Is it good for you, or bad?
If you are confused, rest assured you're not alone.
We want to help you understand what it is and how it might be affecting your health, or the health of your loved ones.
People sometimes comment on our before and after picture because they cannot believe the transformation...especially in my husband, Scott.
"you both looked so inflamed."
Now, we know we were unhealthy, and we knew we weighed more than we should, but I had never heard anyone describe us as “inflamed."
Then, listening to a podcast a few weeks ago, I heard a doctor say...
“The average American is an inflammatory mess inside.”
I quickly wrote down the doctor's words because they do a great job capturing an issue that significantly affects our health in this country.
So, what is inflammation and how does it affect our health?
Inflammation is actually a good thing…up to a point. When inflammation persists over months or even years, this is when it can become problematic…even deadly.
The inflammation that is good for us is often called acute or short-term inflammation. Think about a sprained ankle. You may notice redness or swelling for a few days. This is your body’s response to the injury and is an example of “good” inflammation. Typically, this inflammation goes away after a few days, having completed its healing mission!
It's becoming more and more evident that this persistent inflammation plays a significant role in many diseases such as heart disease, cancer, diabetes, arthritis and Alzheimer’s, depression, among many others. Even conditions like chronic bronchitis and allergies can be caused or affected by ongoing inflammation.
Often, there are no symptoms of chronic inflammation…until one of these dreaded diseases shows up. That’s why it is so important to minimize (or ideally eliminate) it from our bodies.
What causes this “bad” inflammation?
You knew it was coming...the most significant factor is our diet. This will probably come as no surprise, but the most significant contributors include processed foods, sugar, refined flours, and certain fats (like trans-fats). You may remember our prior coaching tip on free radicals and antioxidants…the free radicals created when we are in oxidative debt (by not eating enough foods rich in antioxidants) is also known to cause inflammation in our bodies. Other lifestyle factors that contribute to inflammation include lack of exercise, stress and lack of sleep, among others.
How can you reduce inflammation?
Great news...you can "douse the flames of inflammation" through your food choices. And it’s not complicated…all you need to do is to eat a wide variety of smartly chosen REAL food!
- Vegetables, especially dark leafy greens (both raw and cooked - every day!)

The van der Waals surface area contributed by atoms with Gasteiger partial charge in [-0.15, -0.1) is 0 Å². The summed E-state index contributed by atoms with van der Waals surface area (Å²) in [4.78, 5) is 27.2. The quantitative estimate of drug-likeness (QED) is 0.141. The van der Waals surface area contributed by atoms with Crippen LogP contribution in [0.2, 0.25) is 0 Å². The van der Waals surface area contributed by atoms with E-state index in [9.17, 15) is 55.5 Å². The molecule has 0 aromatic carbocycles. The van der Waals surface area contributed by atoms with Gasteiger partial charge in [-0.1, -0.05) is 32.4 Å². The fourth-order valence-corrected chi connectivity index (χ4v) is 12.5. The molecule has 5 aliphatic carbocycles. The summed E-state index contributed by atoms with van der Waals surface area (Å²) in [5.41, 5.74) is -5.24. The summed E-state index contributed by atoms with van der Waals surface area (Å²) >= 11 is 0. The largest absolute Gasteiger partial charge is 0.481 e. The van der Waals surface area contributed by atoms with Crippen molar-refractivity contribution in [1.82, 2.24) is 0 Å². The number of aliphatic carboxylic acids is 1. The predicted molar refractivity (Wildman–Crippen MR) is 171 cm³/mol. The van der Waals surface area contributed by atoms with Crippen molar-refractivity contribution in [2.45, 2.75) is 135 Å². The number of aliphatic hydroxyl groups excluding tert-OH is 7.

- Cabbage family "cruciferous" vegetables (at least one serving daily if you can!)
- Fruits, especially berries (eat daily or at least several times per week)
- Fish, especially cold water fish like salmon, as well as trout and sardines (eaten at least twice per week)
- Healthy fats, especially extra virgin olive oil
- Nuts and seeds (eat a handful daily)
- Whole grains
- Onions and garlic
- Avocados (aim for 1/2 daily)
- Watermelon (a super hydrating summer treat!)
- Herbs and spices – turmeric, ginger, cayenne, cinnamon, oregano, rosemary, and nutmeg are all good sources
- Cacao (especially raw cacao, cacao nibs - and dark chocolate with 70% or more cacao...and NOT processed with alkali)
If you remember our discussion on omega-6 vs. omega-3 fatty acids from our coaching tip on cooking oils, well, they are also very relevant to inflammation. Omega-6 fatty acids tend to promote inflammation while omega-3 are anti-inflammatory. Remember, processed foods are the main contributors to omega-6 intake and eating a wide variety of REAL food will automatically help you achieve the right balance.
Is milk inflammatory?
There is a lot of controversy on whether milk (and dairy generally) is inflammatory. This research study on milk and inflammation found that there can be inflammation in those with milk allergies, but this study did not find milk to cause inflammation.
In fact, for people who are not allergic to dairy products, dairy was found to be either neutral or anti-inflammatory, and the most significant anti-inflammatory effects were found in people with metabolic disorders. And just a reminder, it is best to choose skim milk and lower fat (minimally processed) dairy products (like nonfat plain Greek yogurt and part-skim Mozzarella cheese) to keep saturated fat intake down.
What about anti-inflammatory medicine?
Medical professionals consistently say it is better…wherever possible…to manage your health through lifestyle choices (especially diet) instead of long-term use of medications.
Of course, there are some situations where medications are required, but it's exciting to know that in many ways, food can be thy medicine!
So, is it possible that you or someone you know may be an inflammatory mess inside?
Don't fret. Keep the list of anti-inflammatory foods found above on your fridge, and make them your focus. And know this: those foods that decrease inflammatory markers in the blood do so only when they are consumed several times per week. Consistency is key! This is EXACTLY why we are so committed to giving you weekly meal ideas and coaching tips that include ways to include these flame-dousing REAL FOODS in a variety of ways!
And, if you are concerned, there are tests doctors can perform to measure the degree of hidden inflammation in your body. This may be something to discuss with your doctor at your next checkup.
As we always say, keep it simple and EAT REAL!